I was thrilled to win a free copy of this as an audiobook, even though it was a little outside my normal comfort zone.
Although I quite often read Young Adult novels, I usually tend to shy away from Science Fiction and Dystopian.
The young heroine, Hannah, is trained to obey orders without question and never to look a Watcher in the eye. Her parents are dead and she lives alone in a Unit, with only her elderly neighbours, Norma and Albert, for company.
Norma always assures her that there's more than one side to any story, but Hannah is angry and remains unconvinced.
When revolution turns her life upside down, Hannah is a reluctant heroine, but she also learns what her friend Norma had meant and that not all Watchers are the evil men they appeared to be. In fact, they were as much slaves as her.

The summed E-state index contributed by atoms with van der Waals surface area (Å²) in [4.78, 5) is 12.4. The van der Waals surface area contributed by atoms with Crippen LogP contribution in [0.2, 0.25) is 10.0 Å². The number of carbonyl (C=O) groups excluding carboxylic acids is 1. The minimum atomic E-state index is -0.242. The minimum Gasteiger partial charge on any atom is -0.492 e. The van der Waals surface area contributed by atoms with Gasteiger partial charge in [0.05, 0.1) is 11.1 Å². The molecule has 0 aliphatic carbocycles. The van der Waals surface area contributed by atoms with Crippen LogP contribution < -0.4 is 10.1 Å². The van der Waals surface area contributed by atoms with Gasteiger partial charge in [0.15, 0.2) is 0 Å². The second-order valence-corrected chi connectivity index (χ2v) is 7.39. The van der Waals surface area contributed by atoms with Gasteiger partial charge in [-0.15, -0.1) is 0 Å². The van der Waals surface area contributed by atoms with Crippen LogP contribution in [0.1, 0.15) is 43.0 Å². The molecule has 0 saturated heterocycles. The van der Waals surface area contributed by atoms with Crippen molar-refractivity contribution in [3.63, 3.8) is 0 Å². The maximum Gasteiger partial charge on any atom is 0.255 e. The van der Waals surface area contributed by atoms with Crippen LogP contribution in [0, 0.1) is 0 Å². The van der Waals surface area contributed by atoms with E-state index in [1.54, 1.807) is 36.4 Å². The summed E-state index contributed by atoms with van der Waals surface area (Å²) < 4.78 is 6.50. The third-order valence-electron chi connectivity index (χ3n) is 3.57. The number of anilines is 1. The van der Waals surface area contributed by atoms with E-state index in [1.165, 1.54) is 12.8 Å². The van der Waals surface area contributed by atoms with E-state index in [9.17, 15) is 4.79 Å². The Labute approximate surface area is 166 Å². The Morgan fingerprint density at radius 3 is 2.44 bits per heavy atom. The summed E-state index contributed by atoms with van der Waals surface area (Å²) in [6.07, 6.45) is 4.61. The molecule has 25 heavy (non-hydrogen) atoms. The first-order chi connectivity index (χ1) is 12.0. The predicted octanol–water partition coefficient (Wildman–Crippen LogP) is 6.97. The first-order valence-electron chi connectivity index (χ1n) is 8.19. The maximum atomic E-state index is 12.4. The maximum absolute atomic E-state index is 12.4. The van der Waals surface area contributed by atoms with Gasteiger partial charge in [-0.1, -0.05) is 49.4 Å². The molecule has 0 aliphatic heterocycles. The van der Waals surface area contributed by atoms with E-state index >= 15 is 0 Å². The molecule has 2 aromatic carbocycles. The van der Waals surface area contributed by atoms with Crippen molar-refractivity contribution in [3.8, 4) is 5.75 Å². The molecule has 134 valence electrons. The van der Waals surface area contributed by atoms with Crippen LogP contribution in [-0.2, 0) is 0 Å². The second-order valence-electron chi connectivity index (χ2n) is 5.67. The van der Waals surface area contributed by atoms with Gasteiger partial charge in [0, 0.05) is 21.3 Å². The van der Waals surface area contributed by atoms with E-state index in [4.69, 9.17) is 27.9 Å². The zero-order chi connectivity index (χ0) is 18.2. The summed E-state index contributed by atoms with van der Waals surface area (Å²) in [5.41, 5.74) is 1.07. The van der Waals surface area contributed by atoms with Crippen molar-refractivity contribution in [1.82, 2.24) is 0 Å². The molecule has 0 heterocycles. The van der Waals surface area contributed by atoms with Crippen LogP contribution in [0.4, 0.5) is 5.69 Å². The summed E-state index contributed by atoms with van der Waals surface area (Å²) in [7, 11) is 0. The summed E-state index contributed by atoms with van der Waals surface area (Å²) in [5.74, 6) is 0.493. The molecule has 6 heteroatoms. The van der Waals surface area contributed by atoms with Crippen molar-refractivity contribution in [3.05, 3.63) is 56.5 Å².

The ending let the book down a bit, a bit too convenient., but I can't say too much for fear of spoilers. Some interesting explanations regarding the identity of the Slaves and plenty of opening for the next book in the series.
What struck me, as I was listening to the narrator describing the lives of these workers, who lived only to serve the Council and who were constantly observed by the Watchers, was how much like North Korea this sounded. And as events unfolded, there seemed to be more and more similarities.
The narration by Stacey Glemboski was clear and atmospheric, just sometimes, a bit too breathless in the less exciting passages. She didn't fall into the trap of periodically lowering her voice, which can make audios so frustrating to listen to in background noise.
Although this was a free review copy of the audiobook, my review is completely unbiased.